While JK Rowling released a version of Harry Potter’s first year textbook a few years ago for charity, the actual Fantastic Beasts and Where to Find Them is her newest wizarding work. It is not, in fact, a novel but a screenplay/script from the movie. As such, it’s a very quick read but it still contains all of the elements that make a Rowling wizarding book. What makes this book extra special for me is the artwork of MinaLima, the dynamic duo artists team behind all of the Harry Potter stories and movies. Add to that the introduction of a new character who is a Hufflepuff (badger house pride!) who is lovable, dorky, but totally exceptional at what he does and I have not only found a new wizarding book but my favorite wizarding world character.

I highly recommend watching the movie then reading the script. I find that reading the script afterwards allowed me to capture what I missed in the movie since I could read dialogue I missed hearing or expand on short scenes. Either way works, but I think reading the script afterwards allowed a much better glimpse at the movie itself.

Let me be perfectly frank: I literally screamed when I heard JK Rowling was releasing a new wizarding story. I laughed when I finally saw the trailer for the movie. I grinned like an idiot throughout the entire movie. And I squealed like a teenager when I read the script. I can’t wait for the blu-ray release to live through it all again. It’s so go to be back!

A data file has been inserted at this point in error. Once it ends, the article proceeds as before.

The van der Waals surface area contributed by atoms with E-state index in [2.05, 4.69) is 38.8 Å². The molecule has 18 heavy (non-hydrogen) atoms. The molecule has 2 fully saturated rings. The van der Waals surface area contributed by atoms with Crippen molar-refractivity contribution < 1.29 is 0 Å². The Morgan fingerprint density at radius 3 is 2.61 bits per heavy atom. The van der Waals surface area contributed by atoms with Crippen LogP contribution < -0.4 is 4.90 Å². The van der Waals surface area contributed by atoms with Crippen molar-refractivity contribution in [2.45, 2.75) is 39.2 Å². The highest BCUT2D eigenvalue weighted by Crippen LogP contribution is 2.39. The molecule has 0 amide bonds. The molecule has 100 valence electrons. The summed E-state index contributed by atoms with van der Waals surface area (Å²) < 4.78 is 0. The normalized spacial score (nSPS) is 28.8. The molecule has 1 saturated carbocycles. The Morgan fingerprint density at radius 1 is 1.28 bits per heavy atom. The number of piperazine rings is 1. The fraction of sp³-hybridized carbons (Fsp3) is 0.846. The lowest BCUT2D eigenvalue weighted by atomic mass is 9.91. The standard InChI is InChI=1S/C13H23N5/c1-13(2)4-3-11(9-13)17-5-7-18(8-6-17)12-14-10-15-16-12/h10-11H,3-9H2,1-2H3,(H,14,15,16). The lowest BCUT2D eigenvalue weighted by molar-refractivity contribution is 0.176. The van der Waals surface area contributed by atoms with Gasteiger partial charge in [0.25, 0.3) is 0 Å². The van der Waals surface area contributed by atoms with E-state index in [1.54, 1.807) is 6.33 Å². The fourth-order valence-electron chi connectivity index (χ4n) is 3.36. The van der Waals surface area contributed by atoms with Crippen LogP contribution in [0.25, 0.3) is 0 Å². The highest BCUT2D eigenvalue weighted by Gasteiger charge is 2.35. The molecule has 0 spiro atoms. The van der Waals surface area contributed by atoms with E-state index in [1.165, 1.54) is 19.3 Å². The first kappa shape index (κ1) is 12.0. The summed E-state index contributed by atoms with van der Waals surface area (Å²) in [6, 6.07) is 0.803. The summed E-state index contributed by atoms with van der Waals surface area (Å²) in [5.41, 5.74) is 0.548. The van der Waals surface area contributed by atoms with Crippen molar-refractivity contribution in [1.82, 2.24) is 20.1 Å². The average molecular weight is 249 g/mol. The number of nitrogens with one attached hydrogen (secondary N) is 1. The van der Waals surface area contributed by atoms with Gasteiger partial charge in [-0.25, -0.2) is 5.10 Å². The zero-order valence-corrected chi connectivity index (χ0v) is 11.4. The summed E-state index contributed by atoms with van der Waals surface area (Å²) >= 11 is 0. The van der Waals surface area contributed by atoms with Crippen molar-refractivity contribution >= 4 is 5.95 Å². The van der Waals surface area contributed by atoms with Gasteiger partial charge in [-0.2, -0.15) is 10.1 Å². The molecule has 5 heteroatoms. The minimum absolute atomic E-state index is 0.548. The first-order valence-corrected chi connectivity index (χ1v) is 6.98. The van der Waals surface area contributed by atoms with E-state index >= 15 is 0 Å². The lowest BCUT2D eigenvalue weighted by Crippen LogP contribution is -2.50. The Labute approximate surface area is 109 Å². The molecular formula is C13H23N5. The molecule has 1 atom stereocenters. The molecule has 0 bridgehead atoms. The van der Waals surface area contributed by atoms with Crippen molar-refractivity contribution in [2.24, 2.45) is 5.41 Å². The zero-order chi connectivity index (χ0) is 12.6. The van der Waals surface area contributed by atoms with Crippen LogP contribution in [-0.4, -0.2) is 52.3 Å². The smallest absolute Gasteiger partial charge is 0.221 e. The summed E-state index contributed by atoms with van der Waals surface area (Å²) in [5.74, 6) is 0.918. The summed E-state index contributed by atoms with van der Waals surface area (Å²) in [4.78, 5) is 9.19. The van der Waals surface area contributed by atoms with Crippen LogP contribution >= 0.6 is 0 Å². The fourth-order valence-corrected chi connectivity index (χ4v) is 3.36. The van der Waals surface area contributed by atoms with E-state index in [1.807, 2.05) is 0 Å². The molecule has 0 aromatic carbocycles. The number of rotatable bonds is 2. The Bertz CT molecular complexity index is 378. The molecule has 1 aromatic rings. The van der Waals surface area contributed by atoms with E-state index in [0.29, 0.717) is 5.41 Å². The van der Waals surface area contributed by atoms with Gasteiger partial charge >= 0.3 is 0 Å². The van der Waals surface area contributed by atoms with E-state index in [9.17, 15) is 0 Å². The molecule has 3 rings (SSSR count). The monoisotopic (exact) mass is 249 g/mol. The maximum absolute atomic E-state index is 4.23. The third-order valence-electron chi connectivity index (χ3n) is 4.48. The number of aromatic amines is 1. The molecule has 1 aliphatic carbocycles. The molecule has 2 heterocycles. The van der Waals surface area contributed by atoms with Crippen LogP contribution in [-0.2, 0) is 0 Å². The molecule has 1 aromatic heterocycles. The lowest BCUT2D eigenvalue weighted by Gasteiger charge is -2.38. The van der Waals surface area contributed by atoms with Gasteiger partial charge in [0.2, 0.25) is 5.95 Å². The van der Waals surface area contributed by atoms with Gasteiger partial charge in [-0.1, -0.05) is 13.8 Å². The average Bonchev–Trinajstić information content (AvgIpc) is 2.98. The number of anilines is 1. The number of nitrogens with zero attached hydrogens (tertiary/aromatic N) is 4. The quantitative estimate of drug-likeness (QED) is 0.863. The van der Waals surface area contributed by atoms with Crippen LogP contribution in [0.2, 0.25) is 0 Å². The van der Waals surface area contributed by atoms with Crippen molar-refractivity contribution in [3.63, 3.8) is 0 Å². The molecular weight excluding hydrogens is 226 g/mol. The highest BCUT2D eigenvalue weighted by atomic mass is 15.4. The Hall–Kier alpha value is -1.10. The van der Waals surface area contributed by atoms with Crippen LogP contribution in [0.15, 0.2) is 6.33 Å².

My rating: 5/5

Harry Potter and the Deathly Hallows

And here we’ve come at last to the end of a series, one of the best series in my opinion.

This is supposed to be Harry Potter’s last year at Hogwarts. This is supposed to be the year Harry and his friends prepare for their N.E.W.T.S. and to take their place in the wizarding world after leaving Hogwarts. This is supposed to be Harry’s first year as a wizarding adult, the year he can do magic whenever he pleases without fear of breaking the restriction for underaged wizardry.

This is supposed to be a fun, carefree year.

But it’s not.